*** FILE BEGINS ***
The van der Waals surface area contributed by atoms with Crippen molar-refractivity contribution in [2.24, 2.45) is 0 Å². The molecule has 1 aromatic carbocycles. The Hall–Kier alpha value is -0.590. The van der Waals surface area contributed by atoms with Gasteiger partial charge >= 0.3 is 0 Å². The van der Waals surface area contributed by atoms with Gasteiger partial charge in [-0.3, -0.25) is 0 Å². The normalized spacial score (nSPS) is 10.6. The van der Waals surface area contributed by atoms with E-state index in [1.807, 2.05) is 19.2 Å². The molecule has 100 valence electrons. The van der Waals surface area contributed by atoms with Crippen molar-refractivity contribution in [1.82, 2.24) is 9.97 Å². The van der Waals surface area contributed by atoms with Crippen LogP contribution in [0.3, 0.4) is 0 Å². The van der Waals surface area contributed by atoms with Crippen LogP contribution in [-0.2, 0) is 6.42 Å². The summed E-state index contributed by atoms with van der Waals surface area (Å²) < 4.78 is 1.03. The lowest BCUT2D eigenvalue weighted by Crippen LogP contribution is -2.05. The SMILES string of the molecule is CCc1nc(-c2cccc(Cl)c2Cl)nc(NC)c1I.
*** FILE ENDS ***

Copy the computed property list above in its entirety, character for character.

The van der Waals surface area contributed by atoms with Crippen molar-refractivity contribution in [2.24, 2.45) is 0 Å². The molecule has 1 aromatic carbocycles. The Hall–Kier alpha value is -0.590. The van der Waals surface area contributed by atoms with Gasteiger partial charge >= 0.3 is 0 Å². The van der Waals surface area contributed by atoms with Gasteiger partial charge in [-0.3, -0.25) is 0 Å². The normalized spacial score (nSPS) is 10.6. The van der Waals surface area contributed by atoms with E-state index in [1.807, 2.05) is 19.2 Å². The molecule has 100 valence electrons. The van der Waals surface area contributed by atoms with Crippen molar-refractivity contribution in [1.82, 2.24) is 9.97 Å². The van der Waals surface area contributed by atoms with Crippen LogP contribution in [0.3, 0.4) is 0 Å². The van der Waals surface area contributed by atoms with Crippen LogP contribution in [-0.2, 0) is 6.42 Å². The summed E-state index contributed by atoms with van der Waals surface area (Å²) < 4.78 is 1.03. The lowest BCUT2D eigenvalue weighted by Crippen LogP contribution is -2.05. The SMILES string of the molecule is CCc1nc(-c2cccc(Cl)c2Cl)nc(NC)c1I.